Anze Kopitar banked points so consistently last season he was a scoring version of a slow-drip coffee maker. Only once did he go more than two games without a point, a metronome-like tick that led to MVP finalist honors.
But this season, the brew light hasn’t even been on regularly.
He’s already had two five-game pointless streaks, and he recently went three games with two shots on goal. Kopitar’s nine points through 19 games are fewer than half the 23 points he collected at this time last season.
With the bar set so high, the Kings captain is trying to work through it without getting alarmed about the low numbers.
“I always have high expectations internally,” Kopitar said. “I definitely know that expectations rose after last year’s performance and point totals and all that. And I get it. I know I can do it. It’s just that, for whatever reason, things have not gone my way this year, but there’s still a lot of hockey left to be played.”
Interim coach Willie Desjardins has alluded to Kopitar’s fallen production as a reflection of his line not getting to the net. Kopitar and wingers Alex Iafallo and Dustin Brown have put together stronger and more noticeable performances lately, which Desjardins noted after a loss to the Nashville Predators in which Kopitar ended a five-game scoreless run.
“It was a good sign for our team,” Desjardins said. “High-end players just always feel better when they get a point. I think it took a little pressure off them. I know they’ve been pressing because they knew we needed some goals. It was good for them to score and hopefully they’ll play a little bit more relaxed.”
Kopitar has begun to show those signs. On top of the Nashville game, he scored Monday against St. Louis to secure a victory and a 2-1 record on a trip. It was on an empty-net, but it always feels good to see the puck go in.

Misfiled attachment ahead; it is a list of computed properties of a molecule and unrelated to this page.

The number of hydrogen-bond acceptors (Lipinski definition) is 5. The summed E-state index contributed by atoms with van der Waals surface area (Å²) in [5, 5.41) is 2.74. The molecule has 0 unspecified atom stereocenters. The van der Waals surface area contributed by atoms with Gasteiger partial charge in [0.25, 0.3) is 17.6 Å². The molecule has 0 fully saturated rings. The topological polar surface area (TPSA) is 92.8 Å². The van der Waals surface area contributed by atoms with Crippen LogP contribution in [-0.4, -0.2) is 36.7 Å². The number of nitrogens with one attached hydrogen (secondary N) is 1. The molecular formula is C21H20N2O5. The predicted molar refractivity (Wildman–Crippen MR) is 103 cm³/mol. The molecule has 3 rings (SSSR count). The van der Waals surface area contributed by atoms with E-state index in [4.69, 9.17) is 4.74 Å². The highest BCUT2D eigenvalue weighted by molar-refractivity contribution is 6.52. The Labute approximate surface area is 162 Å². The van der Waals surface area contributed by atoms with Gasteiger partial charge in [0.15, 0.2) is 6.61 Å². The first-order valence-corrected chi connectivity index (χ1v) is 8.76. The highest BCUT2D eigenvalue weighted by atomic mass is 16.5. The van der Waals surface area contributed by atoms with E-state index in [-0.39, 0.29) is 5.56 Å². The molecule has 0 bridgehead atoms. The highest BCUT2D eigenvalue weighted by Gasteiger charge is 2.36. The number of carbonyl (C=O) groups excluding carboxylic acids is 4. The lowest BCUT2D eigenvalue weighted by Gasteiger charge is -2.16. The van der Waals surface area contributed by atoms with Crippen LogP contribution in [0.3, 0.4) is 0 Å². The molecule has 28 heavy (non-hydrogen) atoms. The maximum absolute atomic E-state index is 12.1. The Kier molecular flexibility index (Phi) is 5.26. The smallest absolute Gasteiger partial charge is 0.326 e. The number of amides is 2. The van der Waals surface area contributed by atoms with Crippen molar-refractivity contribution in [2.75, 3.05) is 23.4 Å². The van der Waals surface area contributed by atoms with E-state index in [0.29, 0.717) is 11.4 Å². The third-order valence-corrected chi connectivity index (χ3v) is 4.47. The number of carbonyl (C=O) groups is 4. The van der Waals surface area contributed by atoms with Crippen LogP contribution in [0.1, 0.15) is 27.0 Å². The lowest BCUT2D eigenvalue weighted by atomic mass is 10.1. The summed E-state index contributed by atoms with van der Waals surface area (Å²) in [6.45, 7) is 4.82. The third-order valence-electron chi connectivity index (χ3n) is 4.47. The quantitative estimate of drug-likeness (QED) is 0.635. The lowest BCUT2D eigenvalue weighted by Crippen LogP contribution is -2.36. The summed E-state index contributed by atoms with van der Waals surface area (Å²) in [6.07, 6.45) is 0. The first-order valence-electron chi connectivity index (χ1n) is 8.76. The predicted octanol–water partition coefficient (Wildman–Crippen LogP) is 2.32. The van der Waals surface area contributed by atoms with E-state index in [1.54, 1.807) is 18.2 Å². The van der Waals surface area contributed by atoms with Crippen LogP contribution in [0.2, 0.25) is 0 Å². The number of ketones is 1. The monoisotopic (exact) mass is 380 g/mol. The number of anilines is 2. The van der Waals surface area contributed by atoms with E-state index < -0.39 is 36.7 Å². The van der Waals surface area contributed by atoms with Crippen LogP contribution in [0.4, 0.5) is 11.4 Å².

The next game against the Colorado Avalanche is a reminder of Kopitar’s magical click last season. He scored four goals against Colorado in a March 22 game. Those were four of his career-best 35 goals and 97 points on the year.
Kopitar would have to go on an MVP-like run the rest of the way to conjure those numbers, but it’s still November.
“I’ve just got to work on it, really,” he said. “I think the last few games, the chances have increased a little bit, but there’s a lot of work to be done. Trending upwards.”
Ilya Kovalchuk played two shifts in the third period Monday. Desjardins didn’t see the need while protecting a lead.
“I think we’ve got to find a place,” Desjardins said. “I don’t think he’s performed the way he wants to. He’s kind of a power-play specialist a little bit and we’re not getting any power plays, so it’s kind of hurting his chances. We’ll try him out probably with [Adrian] Kempe here and see how that line goes.”
Thompson’s new role
Assistant coach Marco Sturm is running the defense and the power play, and one of the twists has Nate Thompson on the second power-play unit. It’s his first extended look there in a career spent on the opposite side as a penalty killer.
“But I’m getting a good opportunity and I’m trying to make the most of it,” Thompson said. “Like everything else I do, I’m just trying to work at it and work hard.”
The Kings did not get a power play Monday. Against Nashville, Thompson found himself set up on the half wall, an area that is the domain of players like Patrick Kane of the Chicago Blackhawks. Thompson smiled and shook his head when asked about his new office space.
“Sometimes on the power play you have to ad-lib and you have to make hockey plays,” Thompson said.
Times staff writer Helene Elliott contributed to this report.
When: Wednesday, 7:30 p.m.
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